Love showed up in Cleveland hoping to be a featured player in a title chase, only to wind up facing a limited role and unlimited criticism. After averaging huge numbers for the perpetually lottery-bound Minnesota Timberwolves for six years, Love's production diminished with the Cavs.
His per-36-minute numbers in 2014-15 were the worst they'd been since his second year in the league:
|Kevin Love Per-36 Minutes|
It didn't help matters that many who suspected Love's statistics in Minnesota were empty—indicative of box-score talent but lacking whatever it was that mattered in winning meaningful basketball games—saw his diminished role as confirmation of their beliefs about his shortcomings.
For the most part, as B/R's Ethan Skolnick pointed out, the Cavs haven't been critical of Love internally. But there's been some worry about his ability to cope with his performance and the outside scrutiny it constantly received: "Their concern hasn't been as much with how he's played but about how he's felt about how he's played, especially as outsiders have needled him with the narrative that he isn't doing nearly what he once did," Skolnick wrote.
Cleveland, Love's critics and the NBA at large are about to get a crash course in just how valuable the power forward's contributions really were.
Love's dislocated left shoulder, suffered in a tie-up with Kelly Olynyk last Sunday, will result in an extended absence.
According to comments Cavaliers general manager David Griffin made to Dave McMenamin of ESPN.com, Cleveland could be without its third star for the entire postseason:
B/R's Howard Beck got the grisly details:
In other words, the Kevin Love experiment is about to get a control.
The Immediate Threat
One thing first: It's suddenly not a lock that Cleveland will clash with the Chicago Bulls in the second round. The Milwaukee Bucks have made things interesting by winning two games while facing elimination, and nothing's guaranteed.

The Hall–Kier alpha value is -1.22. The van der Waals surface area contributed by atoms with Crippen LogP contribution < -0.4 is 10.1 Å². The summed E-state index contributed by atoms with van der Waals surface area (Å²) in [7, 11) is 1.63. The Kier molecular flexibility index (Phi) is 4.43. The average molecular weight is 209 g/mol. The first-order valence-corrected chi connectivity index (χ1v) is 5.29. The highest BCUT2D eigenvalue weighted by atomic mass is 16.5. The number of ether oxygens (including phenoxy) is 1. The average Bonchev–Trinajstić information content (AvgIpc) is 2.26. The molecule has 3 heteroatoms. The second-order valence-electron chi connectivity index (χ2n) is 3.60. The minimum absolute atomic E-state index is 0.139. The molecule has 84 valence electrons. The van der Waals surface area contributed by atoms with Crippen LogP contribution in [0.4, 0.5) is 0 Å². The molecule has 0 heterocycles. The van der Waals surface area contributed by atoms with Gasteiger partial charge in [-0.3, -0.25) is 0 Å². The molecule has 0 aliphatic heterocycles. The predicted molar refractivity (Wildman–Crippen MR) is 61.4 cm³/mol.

But let's assume it'll still be Chicago who emerges from that series.
As a starting point, Cleveland was 3-4 without Love in the lineup during the regular season, a record just good enough to translate to a seven-game elimination in the playoffs. But Love's Cavs won't be squaring off against a sample platter of NBA teams. They'll get the scary, experienced Bulls.
Against an imposing front line that has the bodies to shoot, defend, run the floor and gum up the middle on defense, Love would have been vital. The added offensive spacing his mere presence on the floor creates has ripple effects up and down the Cavaliers lineup.
When Love was on the floor during the season, the Cavaliers' ball movement was better, which you can see in the upticks they enjoyed in assisted field goals:
|Cavaliers Offense With and Without Love in 2014-15|
|Total AST%||3FGM AST%|
The threat Love poses from the perimeter creates space, which allows for more drive-and-kick opportunities. With the middle of the floor occupied by (at most) one Cavaliers big man, driving lanes open up, and defenses have to work harder to help and recover.
You want to test Nikola Mirotic's defense in the mid-post? Love could have done that.
You want to offset Taj Gibson's offensive rebounding with an elite glass-cleaner? Love could have done that.